Last week I participated in a small conference organised by the Centre for Innovation and Leadership in Health Sciences, University of Southampton and run at the Royal College of Nursing. The conference theme was framed as follows:
“Ethical issues are a constant feature of everyday healthcare practice, yet the more commonplace concerns and choices encountered are much less well explored than are the big conceptual issues such as euthanasia or abortion. Recent inquiries into poor healthcare have identified and reinforced the need to listen to each other, to share perspectives and decision making, and to challenge assumptions and opinions. Understanding everyday responsibilities and obligations requires a radical rethink of how, when and with whom we learn about how to think and act in ethical ways
Contributions to the event may provoke thinking around, but not be limited by, such shared concerns as: How can agreement between different views be reached in practical ways regarding what is best for someone? Can values be taught and/or measured in everyday interactions and situations – and what are the implications of seeking to do so? How are multiple or conflicting obligations negotiated and prioritised, in partnership with patients, families and across disciplines? In what ways do cultural and organisational norms or pressures influence personal decisions and behaviours? What kind of learning and education promotes the internalising of ethical standards, and supports the ability to speak up, and/or to act in ethical ways? How do laws, policies, and professional codes impact on individual practices, helpfully or unhelpfully?”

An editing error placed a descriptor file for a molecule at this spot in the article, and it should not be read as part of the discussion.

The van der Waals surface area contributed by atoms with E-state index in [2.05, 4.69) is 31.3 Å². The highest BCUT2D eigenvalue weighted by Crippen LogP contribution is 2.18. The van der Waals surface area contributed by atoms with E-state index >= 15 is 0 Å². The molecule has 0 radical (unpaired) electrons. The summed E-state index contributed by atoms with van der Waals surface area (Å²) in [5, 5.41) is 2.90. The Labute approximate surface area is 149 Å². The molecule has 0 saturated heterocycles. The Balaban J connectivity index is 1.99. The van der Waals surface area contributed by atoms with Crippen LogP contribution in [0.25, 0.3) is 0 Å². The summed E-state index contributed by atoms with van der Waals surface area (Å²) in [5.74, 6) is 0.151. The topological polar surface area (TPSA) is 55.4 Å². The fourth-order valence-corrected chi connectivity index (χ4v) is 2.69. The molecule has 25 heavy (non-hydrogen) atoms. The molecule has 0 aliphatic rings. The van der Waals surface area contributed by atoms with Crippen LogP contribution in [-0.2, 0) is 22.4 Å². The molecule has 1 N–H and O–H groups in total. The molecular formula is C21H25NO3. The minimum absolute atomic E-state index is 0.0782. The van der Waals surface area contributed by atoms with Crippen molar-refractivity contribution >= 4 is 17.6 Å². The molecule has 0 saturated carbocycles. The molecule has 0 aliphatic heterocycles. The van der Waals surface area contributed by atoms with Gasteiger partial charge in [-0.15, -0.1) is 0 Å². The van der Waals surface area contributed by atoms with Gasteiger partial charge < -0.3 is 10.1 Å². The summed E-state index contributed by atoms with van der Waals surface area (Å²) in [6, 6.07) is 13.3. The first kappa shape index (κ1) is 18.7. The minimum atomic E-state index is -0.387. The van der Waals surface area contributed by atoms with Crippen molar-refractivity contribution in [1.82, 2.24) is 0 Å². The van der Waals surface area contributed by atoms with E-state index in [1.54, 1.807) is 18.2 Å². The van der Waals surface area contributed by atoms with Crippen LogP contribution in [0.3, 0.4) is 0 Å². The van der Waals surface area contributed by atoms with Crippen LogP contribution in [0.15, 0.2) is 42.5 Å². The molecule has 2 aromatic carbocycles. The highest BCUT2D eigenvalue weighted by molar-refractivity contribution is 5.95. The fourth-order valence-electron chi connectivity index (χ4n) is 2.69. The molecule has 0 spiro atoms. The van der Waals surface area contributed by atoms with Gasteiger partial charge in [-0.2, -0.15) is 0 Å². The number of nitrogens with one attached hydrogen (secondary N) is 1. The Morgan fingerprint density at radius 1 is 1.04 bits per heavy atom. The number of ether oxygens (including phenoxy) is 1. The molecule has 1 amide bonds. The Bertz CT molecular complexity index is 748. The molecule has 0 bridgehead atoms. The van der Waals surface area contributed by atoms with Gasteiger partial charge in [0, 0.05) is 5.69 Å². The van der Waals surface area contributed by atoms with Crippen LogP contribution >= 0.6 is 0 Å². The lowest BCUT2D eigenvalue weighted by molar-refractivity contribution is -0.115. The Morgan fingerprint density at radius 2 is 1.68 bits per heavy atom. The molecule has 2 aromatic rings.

The audience included ethicists, academic lawyers, healthcare professionals and medical educators.
Along with colleagues Dr Suzanne Shale and Dr Micheal Dunn, our session explored the ethical questions that arise when considering the use of hidden cameras and remote technologies in social care.
Recent debates about the rights and wrongs of using hidden cameras to prevent abuse in residential care settings have drawn attention to the challenges of providing personal care to vulnerable people in private places. There are different approaches to thinking about the ethics of remote technologies, and we explored how far these different approaches take us. A standard principles-driven analysis might weigh client privacy against concerns for their welfare, a socio-ethical analysis might focus on our understanding of behaviour in closed institutions, and a different approach again would ask how far using technologies intrudes into, supports, or reconfigures home life.